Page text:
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De-Escalating Aggressive Patient Behavior: Tips and Strategies

De-Escalating Aggressive Patient Behavior: Tips and Strategies

Managing patient complaints and dissastisfaction is an unpleasant but certain reality for healthcare organizations. Despite best efforts, situations occur in which patients are unhappy and feel compelled to voice their displeasure and concerns. Unfortunately, in some cases, the patient making the complaint might become angry or aggressive.

As the media shows, violence in healthcare is all too common, and healthcare providers and staff need to be prepared to handle aggressive and potentially violent situations if they occur. Educating staff about the risks of violence and strategies to address such behavior is imperative for healthcare organizations.

First and foremost, understanding that no single response will work in every situation is crucial. Healthcare providers and staff should consider the individual patient, the circumstances, and the broader context of the situation when responding to escalating behavior. An article from the Western Journal of Emergency Medicine notes four main objectives when working with an agitated person. They include:

  • Ensuring the safety of the patient, staff, and others in the area
  • Helping the patient manage his/her emotions and distress and maintain or regain control of his/her behavior
  • Avoiding the use of restraint when possible
  • Avoiding coercive interventions that escalate agitation1

De-escalation might be one appropriate technique that healthcare providers and staff can be trained to use if confronted with violent or aggressive behavior. According to the aforementioned article, the 10 domains of de-escalation are:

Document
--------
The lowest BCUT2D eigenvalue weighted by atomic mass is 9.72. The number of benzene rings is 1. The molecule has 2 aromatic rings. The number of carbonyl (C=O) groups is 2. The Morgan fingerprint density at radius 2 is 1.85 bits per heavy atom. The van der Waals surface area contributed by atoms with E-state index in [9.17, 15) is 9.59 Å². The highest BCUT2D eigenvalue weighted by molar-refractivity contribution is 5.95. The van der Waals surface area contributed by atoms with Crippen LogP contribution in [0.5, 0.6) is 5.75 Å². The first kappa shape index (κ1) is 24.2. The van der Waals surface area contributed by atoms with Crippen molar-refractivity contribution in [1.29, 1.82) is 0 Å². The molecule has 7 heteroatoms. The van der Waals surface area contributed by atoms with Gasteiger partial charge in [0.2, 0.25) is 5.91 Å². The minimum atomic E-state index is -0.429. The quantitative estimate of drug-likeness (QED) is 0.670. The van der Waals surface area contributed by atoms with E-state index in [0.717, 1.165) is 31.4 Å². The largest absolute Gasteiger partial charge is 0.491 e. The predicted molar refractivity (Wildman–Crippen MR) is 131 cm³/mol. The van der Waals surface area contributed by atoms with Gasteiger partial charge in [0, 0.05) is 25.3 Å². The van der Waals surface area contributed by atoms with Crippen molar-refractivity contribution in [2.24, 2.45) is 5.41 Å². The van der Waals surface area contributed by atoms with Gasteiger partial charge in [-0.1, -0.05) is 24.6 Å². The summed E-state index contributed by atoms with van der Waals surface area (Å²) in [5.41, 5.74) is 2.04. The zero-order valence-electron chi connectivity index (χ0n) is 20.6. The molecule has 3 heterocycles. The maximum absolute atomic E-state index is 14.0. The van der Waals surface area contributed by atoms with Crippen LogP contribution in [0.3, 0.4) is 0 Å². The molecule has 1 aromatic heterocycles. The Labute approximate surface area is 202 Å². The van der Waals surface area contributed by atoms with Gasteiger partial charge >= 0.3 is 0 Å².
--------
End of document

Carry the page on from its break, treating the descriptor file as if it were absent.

1. Respect personal space while maintaining a safe position.
  2. Do not be provocative.
  3. Establish verbal contact.
  4. Be concise; keep the message clear and simple.
  5. Identify wants and feelings.
  6. Listen closely to what the person is saying.
  7. Agree or agree to disagree.
  8. Lay down the law and set clear limits.
  9. Offer choices and optimism.
  10. Debrief the patient and staff.2

For more information about each of these domains, see Verbal De-Escalation of the Agitated Patient: Consensus Statement of the American Association for Emergency Psychiatry Project BETA De-escalation Workgroup.

In the most serious cases, patient aggression can turn harmful or deadly. A patient might attempt to physically attack, stab, or shoot a healthcare provider, worker, another patient, or bystander. The response to this sort of violent situation should be threefold:

  1. Contact law enforcement immediately; this should be done as soon as possible to allow police time to respond to the scene.
  2. Isolate the aggressor in as limited an area as possible, such as locking the waiting room door to prevent access to the patient care area.
  3. Evacuate as quickly as possible by all means of egress available.

To learn more about preventing workplace violence in healthcare, see MedPro's article titled From Verbal Insults to Death: The Reality of Workplace Violence in Healthcare.

1 Richmond, J. S., Berlin, J. S., Fishkind, A. B., Holloman, G. H., Zeller, S. L., Wilson, M. P. . . . Ng, A. T. (2012, February). Verbal de-escalation of the agitated patient: Consensus statement of the American Association for Emergency Psychiatry Project BETA De-escalation Workgroup. Western Journal of Emergency Medicine, 13(1), 17–25.

2 ibid.

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